US President Donald Trump frequently complains about the Federal Reserve’s reticence on reducing rates more quickly while other countries lower theirs, putting the US economy at a cost disadvantage with an overvalued currency. Nonetheless, marginally higher rates of Treasury and bond issues, guaranteed by the US government, make the country an investment magnet for the rest of the world.

There is a thirst for returns. Like lost travelers in a desert seeking water, bankers and managers of pension, insurance and investment funds around the world are desperately seeking “yield,” or passive income on vast holdings. Similar to distressed travelers, investors make risky decisions during times of despair, such as drinking from tainted pools of water, which can have dire costs. Namely, negative rates push investors into riskier bets including private equity, junk bonds and speculative grade “emerging economy” assets.

Risky bets have reintroduced the concept of borrowing low in currencies that offer low interest rates, such as the dollar or yen, and then investing in currencies with high interest rates, such as the New Zealand dollar or Argentine peso. This is known as the carry trade, which is lucrative as long as the invested currency remains stable. If significant currency depreciation or large devaluations occurs, the losses can easily outpace any potential higher interest rate gain and eat into capital, albeit in dollar terms. For example, Argentina peso bank deposits currently pay over 50 percent interest, which seems like an astronomical amount until one considers the peso also lost more than half its value against the dollar in 2018, effectively zeroing out any real currency gains in US dollar terms. As of this writing, the peso has continued to depreciate with a newly elected Peronist government.

Downward pressure: Central banks set rates at which banks can borrow money – and hope lower rates will stimulate economic growth (Source: CountryEconomy.com)

Global investors who can still access positive rates wonder anyone why would hold onto negative-rate bonds. Investors with a few hundred euros can hold on to cash, but brokerages, banks and nation-states cannot physically store billions of dollars in other currencies, and many may simply not trust having it on active investment ledgers during volatile times. Major holders must put their wealth somewhere safe, and sovereign bonds are a good bet, which also traded digitally. Recently the €500 note has made a resurgence in Germany and Austria. While no longer being printed, the note is still exchangeable and allows easy high-value storage for consumers. If people are penalized for saving money, instrumentality becomes key. This same rationale applies to the Swiss franc 1000 note – a recent Financial Times article recommended storing them in safe deposit boxes in a cash-obsessed world with negative rates.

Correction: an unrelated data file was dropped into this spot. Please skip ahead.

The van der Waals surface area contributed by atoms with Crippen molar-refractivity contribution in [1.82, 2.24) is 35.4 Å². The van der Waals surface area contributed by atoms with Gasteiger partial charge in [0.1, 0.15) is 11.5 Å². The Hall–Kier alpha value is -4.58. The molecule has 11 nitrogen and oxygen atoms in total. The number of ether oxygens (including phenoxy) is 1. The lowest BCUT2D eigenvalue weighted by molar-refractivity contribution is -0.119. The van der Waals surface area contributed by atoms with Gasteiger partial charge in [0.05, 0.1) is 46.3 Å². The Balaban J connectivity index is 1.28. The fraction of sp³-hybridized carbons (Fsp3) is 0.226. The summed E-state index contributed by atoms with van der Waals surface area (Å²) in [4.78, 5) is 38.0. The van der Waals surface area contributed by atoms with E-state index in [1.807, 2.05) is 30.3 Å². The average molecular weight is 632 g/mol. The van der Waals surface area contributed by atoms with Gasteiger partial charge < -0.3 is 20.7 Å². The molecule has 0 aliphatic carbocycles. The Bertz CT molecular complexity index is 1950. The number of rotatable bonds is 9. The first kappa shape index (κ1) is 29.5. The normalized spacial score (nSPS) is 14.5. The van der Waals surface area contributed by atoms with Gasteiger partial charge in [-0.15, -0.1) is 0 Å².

The overall economic consensus has been that negative interest rates simply do not work as expected. New ways to spur economic activity are sorely in need. Options include reducing regulations on small business creation and opening up behemoth state-owned enterprises to private competition.

Many countries, particularly in the developing world, seek more value-added activity, but cling to top-heavy bureaucracies, red-tape and monopoly state-owned companies that create stability rather than initiatives to unleash entrepreneurial animal spirits, as described by George Akerlof and Robert Shiller. In the digital age, crypto currency such as Bitcoin or Facebook’s proposed Libra project, artificial intelligence, 5G integration and other constructs are forcing cross-border activities not beholden to any sovereign-state, allowing individuals to communicate and create directly and freely. A better store of value beyond dollarized paper currency dictated by central banks or politically compromised monetary unions is where the future may lead.

Source of original article: Marwa Khaboor / YaleGlobal Online, a publication of the MacMillan Center at Yale (yaleglobal.yale.edu).